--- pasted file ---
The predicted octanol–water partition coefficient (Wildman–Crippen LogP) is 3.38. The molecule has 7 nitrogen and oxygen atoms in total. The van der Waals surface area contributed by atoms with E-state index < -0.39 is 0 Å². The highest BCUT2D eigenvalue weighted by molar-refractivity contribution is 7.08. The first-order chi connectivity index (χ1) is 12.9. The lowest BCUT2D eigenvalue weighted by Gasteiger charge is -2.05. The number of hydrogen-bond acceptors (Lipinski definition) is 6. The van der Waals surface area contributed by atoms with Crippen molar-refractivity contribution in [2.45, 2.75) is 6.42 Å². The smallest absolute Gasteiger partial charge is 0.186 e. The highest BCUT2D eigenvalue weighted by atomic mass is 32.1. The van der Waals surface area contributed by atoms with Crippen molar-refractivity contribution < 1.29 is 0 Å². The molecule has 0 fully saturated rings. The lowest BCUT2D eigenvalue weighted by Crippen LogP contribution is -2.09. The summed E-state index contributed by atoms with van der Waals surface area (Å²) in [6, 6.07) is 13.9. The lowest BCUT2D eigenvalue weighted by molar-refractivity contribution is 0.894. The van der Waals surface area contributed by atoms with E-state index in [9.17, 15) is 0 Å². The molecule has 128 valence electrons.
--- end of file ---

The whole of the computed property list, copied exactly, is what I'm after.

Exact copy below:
The predicted octanol–water partition coefficient (Wildman–Crippen LogP) is 3.38. The molecule has 7 nitrogen and oxygen atoms in total. The van der Waals surface area contributed by atoms with E-state index < -0.39 is 0 Å². The highest BCUT2D eigenvalue weighted by molar-refractivity contribution is 7.08. The first-order chi connectivity index (χ1) is 12.9. The lowest BCUT2D eigenvalue weighted by Gasteiger charge is -2.05. The number of hydrogen-bond acceptors (Lipinski definition) is 6. The van der Waals surface area contributed by atoms with Crippen molar-refractivity contribution in [2.45, 2.75) is 6.42 Å². The smallest absolute Gasteiger partial charge is 0.186 e. The highest BCUT2D eigenvalue weighted by atomic mass is 32.1. The van der Waals surface area contributed by atoms with Crippen molar-refractivity contribution < 1.29 is 0 Å². The molecule has 0 fully saturated rings. The lowest BCUT2D eigenvalue weighted by Crippen LogP contribution is -2.09. The summed E-state index contributed by atoms with van der Waals surface area (Å²) in [6, 6.07) is 13.9. The lowest BCUT2D eigenvalue weighted by molar-refractivity contribution is 0.894. The van der Waals surface area contributed by atoms with E-state index in [9.17, 15) is 0 Å². The molecule has 128 valence electrons.